Fabrication and characterization of a fritless microfabricated electroosmotic pump with reduced pH dependence.
ABSTRACT A fritless electroosmotic pump with reduced pH dependence has been fabricated on a glass microchip and its performance characterized. The chip design consists of two 500-microm channels, one packed with anion exchange beads and the other packed with cation exchange beads, which produce convergent electroosmotic flow streams. The electroosmotically pumped solution flows away from the intersection of the two pumping channels through a field-free channel. This simple design allows for the production of a fritless electroosmotic pump and easy replacement of the ion exchange beads whose charged surfaces generate the flow. The pump was found to produce volumetric flow rates of up to 2 microL/min for an applied voltage of 3 kV at a pH of 6.8. Moreover, the electroosmotic pump can generate high flow rates over an extended pH range of at least 2-12, a significant advantage over previously fabricated electroosmotic pumps, which typically have a more limited range in which they can achieve high flow rates.
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ABSTRACT: Recent years have seen considerable progress in the development of microfabricated systems for use in the chemical and biological sciences. The term micro total analytical system (µTAS) is now a well-accepted concept. Much development has been driven by a need to perform effective manipulation of chemical and biological liquids with small volumes at micro and/or nano flowrate level in these systems. In this review, the focus will be on the pumping techniques used for delivery and control of liquids, especially those physical-chemical 'continuous dynamic flow micropumps'. The principles of these pumping techniques are mainly based on one or several well-known phenomena such as electrical, light, magnetic, thermal and other actuated mechanisms. Electrokinetically-driven continuous flow pumps such as the electrophoretic pump and electroosmotic pump, surface chemistry based continuous flow micropumps such as the opto-electrowetting-based pump, optically-driven pump, electrochemical pump and constant gravity-driven pump, and combination-driven techniques such as hydrodynamic flow and electrokinetic/gravity/magnetophoretic pumping will be summarized. The focus will be on the research highlights, trends and future of these pump techniques. Finally, mixing techniques on the microscale are briefly reviewed.Journal of Micromechanics and Microengineering 12/2007; 18(1):013001. · 1.73 Impact Factor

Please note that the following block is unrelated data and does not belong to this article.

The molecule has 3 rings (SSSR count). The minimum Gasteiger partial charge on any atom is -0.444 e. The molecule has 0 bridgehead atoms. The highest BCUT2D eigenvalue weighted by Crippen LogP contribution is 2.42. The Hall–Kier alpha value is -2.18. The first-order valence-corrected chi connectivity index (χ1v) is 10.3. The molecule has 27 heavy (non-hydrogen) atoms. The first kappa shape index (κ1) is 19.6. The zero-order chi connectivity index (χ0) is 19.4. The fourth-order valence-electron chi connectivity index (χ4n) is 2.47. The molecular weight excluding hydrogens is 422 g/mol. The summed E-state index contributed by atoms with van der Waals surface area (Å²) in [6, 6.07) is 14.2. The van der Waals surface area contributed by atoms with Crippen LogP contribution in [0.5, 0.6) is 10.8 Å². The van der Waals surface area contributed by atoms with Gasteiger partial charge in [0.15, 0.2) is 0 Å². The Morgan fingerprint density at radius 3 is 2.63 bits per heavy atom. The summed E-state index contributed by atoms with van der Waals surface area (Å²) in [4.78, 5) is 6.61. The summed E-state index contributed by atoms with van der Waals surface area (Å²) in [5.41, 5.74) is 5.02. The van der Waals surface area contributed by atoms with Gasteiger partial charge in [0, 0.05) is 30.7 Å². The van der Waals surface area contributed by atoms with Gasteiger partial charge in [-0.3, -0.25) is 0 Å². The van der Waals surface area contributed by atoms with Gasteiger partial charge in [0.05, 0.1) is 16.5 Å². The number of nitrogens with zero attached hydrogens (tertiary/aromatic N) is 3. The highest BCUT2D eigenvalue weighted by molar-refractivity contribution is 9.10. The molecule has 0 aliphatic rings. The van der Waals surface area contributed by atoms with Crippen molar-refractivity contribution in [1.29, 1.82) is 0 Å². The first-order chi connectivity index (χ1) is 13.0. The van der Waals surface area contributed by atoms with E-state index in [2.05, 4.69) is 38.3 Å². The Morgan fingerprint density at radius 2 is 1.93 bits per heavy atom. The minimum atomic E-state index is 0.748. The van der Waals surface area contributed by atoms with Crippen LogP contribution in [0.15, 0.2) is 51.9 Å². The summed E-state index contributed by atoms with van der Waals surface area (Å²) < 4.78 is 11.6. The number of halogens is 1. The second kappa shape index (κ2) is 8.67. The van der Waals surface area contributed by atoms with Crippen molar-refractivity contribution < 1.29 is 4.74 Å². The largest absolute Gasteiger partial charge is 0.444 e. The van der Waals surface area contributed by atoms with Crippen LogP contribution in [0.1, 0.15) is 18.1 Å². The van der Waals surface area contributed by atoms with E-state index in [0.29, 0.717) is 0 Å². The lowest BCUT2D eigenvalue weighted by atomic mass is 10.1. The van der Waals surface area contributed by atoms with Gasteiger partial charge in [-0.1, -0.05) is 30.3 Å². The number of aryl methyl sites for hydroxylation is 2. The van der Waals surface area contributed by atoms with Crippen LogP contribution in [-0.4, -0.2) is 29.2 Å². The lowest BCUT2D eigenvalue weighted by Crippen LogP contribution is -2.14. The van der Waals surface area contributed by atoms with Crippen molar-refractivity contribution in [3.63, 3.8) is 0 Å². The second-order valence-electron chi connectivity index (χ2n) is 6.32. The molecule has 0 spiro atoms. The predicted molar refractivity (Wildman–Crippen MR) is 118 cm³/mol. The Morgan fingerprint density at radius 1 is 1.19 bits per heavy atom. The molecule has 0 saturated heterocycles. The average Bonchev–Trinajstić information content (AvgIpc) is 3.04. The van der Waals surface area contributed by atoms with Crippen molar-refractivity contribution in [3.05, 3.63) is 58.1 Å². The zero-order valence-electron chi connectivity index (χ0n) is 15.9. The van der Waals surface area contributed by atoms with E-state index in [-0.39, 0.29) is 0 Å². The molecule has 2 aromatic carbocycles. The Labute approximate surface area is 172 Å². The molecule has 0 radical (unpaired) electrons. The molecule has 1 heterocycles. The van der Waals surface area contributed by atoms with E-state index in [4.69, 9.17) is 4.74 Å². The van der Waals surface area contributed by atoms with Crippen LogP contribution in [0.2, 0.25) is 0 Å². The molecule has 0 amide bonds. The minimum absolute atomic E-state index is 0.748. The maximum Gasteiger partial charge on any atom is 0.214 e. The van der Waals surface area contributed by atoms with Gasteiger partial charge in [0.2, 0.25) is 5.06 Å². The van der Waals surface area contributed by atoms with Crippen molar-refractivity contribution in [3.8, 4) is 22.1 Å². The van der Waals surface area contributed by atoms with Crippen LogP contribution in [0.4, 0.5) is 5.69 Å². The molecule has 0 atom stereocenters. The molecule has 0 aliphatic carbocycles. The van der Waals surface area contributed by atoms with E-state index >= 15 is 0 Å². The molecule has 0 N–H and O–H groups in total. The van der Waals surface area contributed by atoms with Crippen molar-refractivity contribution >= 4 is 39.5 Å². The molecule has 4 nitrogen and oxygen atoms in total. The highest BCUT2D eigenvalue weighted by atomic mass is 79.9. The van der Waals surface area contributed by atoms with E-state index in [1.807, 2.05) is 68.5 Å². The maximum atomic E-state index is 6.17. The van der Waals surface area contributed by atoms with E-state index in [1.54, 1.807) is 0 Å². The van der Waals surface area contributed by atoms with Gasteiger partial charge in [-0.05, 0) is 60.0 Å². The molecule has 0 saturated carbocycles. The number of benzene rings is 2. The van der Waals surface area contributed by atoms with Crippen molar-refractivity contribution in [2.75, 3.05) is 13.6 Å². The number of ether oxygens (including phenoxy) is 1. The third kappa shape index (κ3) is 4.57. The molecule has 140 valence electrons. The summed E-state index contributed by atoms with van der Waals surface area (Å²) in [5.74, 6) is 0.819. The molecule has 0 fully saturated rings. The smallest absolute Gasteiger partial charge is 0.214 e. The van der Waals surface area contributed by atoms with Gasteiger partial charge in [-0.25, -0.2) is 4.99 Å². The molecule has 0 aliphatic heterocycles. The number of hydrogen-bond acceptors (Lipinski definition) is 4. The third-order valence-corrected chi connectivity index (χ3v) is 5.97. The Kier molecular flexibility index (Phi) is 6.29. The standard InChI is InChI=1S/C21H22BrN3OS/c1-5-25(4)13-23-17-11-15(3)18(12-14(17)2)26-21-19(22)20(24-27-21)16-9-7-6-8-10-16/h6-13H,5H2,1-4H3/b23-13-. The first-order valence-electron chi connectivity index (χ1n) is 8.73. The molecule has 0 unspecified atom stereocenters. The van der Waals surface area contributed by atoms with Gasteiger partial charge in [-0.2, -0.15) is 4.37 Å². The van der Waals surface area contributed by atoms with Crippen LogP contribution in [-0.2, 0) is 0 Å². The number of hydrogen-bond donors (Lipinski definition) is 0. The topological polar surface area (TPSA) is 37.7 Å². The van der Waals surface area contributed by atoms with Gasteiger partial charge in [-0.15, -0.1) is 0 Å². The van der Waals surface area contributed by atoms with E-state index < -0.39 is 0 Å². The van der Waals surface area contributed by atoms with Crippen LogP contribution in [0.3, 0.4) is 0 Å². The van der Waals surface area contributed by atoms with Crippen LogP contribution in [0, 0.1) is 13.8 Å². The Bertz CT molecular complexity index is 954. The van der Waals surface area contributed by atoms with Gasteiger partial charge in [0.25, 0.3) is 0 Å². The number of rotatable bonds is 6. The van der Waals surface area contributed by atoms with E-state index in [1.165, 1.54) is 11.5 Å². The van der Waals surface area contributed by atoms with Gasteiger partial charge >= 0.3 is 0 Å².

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ABSTRACT: Microchannel plate (MCP), a porous glass membrane commonly used as an electron multiplier in particle detectors, has been experimentally investigated here for electro-osmotic pumping characteristics. MCP consists of millions of high-aspect ratio precision identical glass microcapillary tubes fused together. Uniform and straight microchannels in a relatively thick membrane can achieve a maximum flow rate per unit area and voltage ~0.2 mL min−1 cm−2 V−1 and a maximum pressure per unit voltage ~80 Pa V−1. MCP also shows a unique characteristic of directional preference in pumping with net flow consistently induced toward the nearest electrode regardless of polarity of the voltage potential applied.Microfluidics and Nanofluidics 09/2012; 13(2). · 2.67 Impact Factor
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ABSTRACT: Here, we report on a micropump that generates hydraulic pressure owing to a mismatch in EOF rates of microchannels and submicrometer cylindrical glass capillaries integrated on silicon. The electrical conductance of such capillaries in the dilute limit departs from bulk linear behavior as well as from the surface-charge-governed saturation in nanoslits that is well described by the assumption of a constant surface charge density. The capillaries show rather a gradual decrease in conduction at low salt concentrations, which can be explained more aptly by a variable surface charge density that accounts for chemical equilibrium of the surface. The micropump uses a traditional cross-junction structure with 10 identical capillaries integrated in parallel on a side arm and each with a 750 nm diameter and 3 mm length. For an applied voltage of 700 V, a hydraulic pressure up to 5 kPa is generated with a corresponding flow velocity nearly 3 mm/s in a straight field-free branch 20 μm wide, 10 μm deep, and 10 mm long. The micropump utility has been demonstrated in an open tubular liquid chromatography of three fluorescently labeled amino acids in just less than 20 s with minimal plate height values between 3 and 7 μm. The submicrometer capillaries are self-enclosed and produced through a unique process that does not require high-resolution advanced lithography or wafer bonding techniques to define their highly controlled precise structures. This article is protected by copyright. All rights reserved.Electrophoresis 06/2014; · 3.16 Impact Factor